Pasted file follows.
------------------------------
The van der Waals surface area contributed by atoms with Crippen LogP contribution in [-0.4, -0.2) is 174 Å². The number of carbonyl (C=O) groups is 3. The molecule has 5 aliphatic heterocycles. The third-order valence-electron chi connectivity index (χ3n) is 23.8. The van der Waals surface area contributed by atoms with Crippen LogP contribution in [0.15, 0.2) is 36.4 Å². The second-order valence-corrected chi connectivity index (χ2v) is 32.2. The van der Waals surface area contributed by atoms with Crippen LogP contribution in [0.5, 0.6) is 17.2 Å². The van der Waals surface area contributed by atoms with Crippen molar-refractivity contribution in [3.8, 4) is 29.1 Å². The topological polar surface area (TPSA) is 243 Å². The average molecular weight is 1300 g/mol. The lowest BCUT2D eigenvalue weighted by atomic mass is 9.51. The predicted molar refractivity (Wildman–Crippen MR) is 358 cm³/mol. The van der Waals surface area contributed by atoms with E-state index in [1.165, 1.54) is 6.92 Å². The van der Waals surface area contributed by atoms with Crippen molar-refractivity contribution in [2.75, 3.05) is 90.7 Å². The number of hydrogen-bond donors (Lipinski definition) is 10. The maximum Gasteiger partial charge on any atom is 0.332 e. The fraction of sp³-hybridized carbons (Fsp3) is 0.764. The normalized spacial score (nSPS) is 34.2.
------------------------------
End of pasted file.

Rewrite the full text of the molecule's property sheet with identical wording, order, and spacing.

The van der Waals surface area contributed by atoms with Crippen LogP contribution in [-0.4, -0.2) is 174 Å². The number of carbonyl (C=O) groups is 3. The molecule has 5 aliphatic heterocycles. The third-order valence-electron chi connectivity index (χ3n) is 23.8. The van der Waals surface area contributed by atoms with Crippen LogP contribution in [0.15, 0.2) is 36.4 Å². The second-order valence-corrected chi connectivity index (χ2v) is 32.2. The van der Waals surface area contributed by atoms with Crippen LogP contribution in [0.5, 0.6) is 17.2 Å². The van der Waals surface area contributed by atoms with Crippen molar-refractivity contribution in [3.8, 4) is 29.1 Å². The topological polar surface area (TPSA) is 243 Å². The average molecular weight is 1300 g/mol. The lowest BCUT2D eigenvalue weighted by atomic mass is 9.51. The predicted molar refractivity (Wildman–Crippen MR) is 358 cm³/mol. The van der Waals surface area contributed by atoms with E-state index in [1.165, 1.54) is 6.92 Å². The van der Waals surface area contributed by atoms with Crippen molar-refractivity contribution in [2.75, 3.05) is 90.7 Å². The number of hydrogen-bond donors (Lipinski definition) is 10. The maximum Gasteiger partial charge on any atom is 0.332 e. The fraction of sp³-hybridized carbons (Fsp3) is 0.764. The normalized spacial score (nSPS) is 34.2.